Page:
-- Robin Myrick
Garnet Silk's meteoric rise to fame came to a sudden halt in December 1994 when the 28-year-old Jamaican singer/songwriter and his mother died in a fire in her home. In a few short years, Silk, known for hits such as "Hello Mama Africa" and "Zion in a Vision," had become a household name to reggae-music lovers worldwide. (A household name, but one that was misspelled. In an interview shortly before his death, he expressed his irritation at the insistence of his label and the music press on spelling his first name with two t's.) Many called him the next Bob Marley.
Instead of embracing the gun and girl themes that had come to dominate Jamaica's dancehalls, Silk directed dancehall reggae back to its roots, to spiritual, reality-based, love-filled lyrics. At the time of his death, this musical messenger was one of the performers most in demand on the island and had recently signed with Big Beat/ Atlantic Records.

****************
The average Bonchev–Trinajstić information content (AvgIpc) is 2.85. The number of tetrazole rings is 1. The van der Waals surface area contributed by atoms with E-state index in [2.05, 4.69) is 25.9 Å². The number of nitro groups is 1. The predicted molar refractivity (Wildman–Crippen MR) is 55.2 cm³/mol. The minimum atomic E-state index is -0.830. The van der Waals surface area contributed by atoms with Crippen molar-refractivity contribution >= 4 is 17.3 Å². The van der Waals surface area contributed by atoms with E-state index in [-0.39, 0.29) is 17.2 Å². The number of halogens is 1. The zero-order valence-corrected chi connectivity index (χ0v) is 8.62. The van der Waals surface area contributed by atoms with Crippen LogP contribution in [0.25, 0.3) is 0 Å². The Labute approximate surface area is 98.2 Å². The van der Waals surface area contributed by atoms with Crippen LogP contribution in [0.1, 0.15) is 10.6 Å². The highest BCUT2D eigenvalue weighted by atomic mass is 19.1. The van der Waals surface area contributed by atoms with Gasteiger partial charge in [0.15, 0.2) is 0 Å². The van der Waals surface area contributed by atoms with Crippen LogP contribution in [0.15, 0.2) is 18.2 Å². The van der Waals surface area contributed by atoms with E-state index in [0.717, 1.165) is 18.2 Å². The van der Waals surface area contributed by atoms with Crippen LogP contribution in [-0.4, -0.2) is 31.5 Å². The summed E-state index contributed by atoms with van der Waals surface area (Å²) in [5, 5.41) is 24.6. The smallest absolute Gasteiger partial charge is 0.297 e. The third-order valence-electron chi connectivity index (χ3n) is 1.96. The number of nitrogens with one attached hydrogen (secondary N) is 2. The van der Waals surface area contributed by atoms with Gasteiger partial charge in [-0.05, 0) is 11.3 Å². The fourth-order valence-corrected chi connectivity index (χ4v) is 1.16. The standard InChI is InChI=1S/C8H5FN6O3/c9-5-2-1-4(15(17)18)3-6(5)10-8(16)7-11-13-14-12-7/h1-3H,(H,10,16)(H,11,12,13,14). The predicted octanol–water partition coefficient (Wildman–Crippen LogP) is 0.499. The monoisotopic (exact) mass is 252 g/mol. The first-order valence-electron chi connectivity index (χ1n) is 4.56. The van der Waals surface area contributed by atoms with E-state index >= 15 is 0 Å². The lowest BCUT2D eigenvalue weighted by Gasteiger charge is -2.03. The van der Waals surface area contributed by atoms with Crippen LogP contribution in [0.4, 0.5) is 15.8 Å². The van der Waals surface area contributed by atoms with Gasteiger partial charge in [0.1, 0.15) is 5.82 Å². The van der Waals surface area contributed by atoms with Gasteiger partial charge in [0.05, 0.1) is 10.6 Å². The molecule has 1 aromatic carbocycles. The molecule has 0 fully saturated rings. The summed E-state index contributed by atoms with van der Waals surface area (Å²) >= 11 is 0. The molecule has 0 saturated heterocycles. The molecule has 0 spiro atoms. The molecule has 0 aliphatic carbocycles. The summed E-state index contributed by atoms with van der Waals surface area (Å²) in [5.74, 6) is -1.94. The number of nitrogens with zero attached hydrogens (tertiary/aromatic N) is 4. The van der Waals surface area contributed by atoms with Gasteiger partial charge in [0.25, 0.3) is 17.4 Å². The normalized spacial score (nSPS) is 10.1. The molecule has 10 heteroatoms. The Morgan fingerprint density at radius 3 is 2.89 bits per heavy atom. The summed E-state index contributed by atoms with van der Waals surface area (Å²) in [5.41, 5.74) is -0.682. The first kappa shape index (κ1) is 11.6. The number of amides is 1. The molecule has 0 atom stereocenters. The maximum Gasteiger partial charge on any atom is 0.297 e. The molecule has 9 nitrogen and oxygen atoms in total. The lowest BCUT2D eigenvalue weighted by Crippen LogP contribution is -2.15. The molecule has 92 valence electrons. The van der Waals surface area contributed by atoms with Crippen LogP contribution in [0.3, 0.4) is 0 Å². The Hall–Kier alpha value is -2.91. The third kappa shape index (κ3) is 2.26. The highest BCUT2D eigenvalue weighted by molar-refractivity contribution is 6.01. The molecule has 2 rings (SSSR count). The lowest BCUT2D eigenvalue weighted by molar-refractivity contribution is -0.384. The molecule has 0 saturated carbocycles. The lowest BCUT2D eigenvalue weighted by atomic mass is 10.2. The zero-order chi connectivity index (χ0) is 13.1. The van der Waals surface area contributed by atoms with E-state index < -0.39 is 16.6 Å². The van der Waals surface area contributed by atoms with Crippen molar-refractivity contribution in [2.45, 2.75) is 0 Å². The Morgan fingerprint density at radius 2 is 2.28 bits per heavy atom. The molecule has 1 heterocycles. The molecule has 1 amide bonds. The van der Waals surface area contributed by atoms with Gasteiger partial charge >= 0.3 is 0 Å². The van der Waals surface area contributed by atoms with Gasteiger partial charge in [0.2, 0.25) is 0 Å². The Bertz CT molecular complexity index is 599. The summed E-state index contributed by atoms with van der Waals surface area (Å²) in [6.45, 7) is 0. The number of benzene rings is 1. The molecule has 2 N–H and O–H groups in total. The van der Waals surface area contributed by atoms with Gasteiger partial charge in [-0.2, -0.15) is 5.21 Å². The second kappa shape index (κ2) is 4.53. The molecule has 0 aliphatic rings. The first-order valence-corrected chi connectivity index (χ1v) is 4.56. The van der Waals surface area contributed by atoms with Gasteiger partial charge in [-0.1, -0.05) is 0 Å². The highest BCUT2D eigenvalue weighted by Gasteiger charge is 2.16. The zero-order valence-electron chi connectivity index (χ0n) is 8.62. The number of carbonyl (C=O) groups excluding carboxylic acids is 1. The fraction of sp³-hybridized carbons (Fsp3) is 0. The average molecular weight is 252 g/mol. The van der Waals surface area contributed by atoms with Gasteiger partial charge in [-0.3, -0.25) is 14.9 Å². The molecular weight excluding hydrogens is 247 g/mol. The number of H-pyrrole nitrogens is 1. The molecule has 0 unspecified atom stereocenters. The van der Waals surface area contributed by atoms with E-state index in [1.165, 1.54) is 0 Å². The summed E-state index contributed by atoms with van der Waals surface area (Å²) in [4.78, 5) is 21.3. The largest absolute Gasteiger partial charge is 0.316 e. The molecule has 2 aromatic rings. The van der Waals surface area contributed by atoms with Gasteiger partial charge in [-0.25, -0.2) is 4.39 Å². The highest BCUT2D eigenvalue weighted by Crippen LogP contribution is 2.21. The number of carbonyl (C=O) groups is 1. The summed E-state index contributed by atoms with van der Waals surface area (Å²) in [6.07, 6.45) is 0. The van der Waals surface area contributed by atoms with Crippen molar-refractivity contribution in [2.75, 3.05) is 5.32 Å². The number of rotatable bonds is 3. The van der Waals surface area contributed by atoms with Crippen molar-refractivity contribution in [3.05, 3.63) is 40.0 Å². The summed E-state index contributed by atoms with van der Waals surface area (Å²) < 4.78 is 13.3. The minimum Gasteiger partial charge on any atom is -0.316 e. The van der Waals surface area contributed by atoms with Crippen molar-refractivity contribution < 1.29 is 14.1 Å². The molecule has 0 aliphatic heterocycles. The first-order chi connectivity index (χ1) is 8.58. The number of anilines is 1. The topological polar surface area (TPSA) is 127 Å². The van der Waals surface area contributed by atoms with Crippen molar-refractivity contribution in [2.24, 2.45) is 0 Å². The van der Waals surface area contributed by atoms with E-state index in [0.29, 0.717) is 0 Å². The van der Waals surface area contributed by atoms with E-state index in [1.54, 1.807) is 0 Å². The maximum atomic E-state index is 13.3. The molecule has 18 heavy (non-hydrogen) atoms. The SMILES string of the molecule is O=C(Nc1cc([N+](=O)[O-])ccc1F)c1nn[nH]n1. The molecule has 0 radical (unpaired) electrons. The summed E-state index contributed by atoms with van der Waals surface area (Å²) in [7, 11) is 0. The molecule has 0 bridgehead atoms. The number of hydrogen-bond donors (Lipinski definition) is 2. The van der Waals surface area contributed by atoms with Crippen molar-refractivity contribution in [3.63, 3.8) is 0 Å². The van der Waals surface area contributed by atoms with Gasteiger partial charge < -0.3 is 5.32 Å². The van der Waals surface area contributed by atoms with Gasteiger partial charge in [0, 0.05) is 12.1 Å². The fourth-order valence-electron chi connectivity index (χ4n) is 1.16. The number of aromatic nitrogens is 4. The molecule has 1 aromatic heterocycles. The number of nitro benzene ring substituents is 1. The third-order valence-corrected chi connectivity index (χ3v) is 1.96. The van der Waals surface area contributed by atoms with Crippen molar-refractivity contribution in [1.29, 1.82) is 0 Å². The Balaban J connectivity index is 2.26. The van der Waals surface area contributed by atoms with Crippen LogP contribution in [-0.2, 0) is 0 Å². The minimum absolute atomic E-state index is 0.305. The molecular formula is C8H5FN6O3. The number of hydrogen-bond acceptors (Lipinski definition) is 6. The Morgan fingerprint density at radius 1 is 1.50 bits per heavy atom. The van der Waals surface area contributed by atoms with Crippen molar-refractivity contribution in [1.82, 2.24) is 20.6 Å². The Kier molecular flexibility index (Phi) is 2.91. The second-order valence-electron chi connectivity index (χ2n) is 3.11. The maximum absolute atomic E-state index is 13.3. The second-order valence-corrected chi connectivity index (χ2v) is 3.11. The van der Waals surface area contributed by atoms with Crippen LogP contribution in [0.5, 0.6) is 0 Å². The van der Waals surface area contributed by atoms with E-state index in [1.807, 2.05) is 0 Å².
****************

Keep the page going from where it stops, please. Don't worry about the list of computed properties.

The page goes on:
Journey is a collection of songs Silk recorded for Delroy "Callo" Collins, one of the many producers he worked with in his short career (Silk first recorded in 1984 but didn't see the release of his debut album until 1992). The album also contains excerpts from interviews aired on Jamaica's IRIE-FM and JBC Television. The disc opens with news of Silk's death; a broadcaster reads, "The two bodies that were recovered from the scene had their arms entwined around each other, which has left the impression that Mr. Silk died hugging his mother." This moving announcement leads into "Mama," Silk's stirring tribute to his mother: "Oh Mama/I know you're my shining star/Stay by me/Never go too far."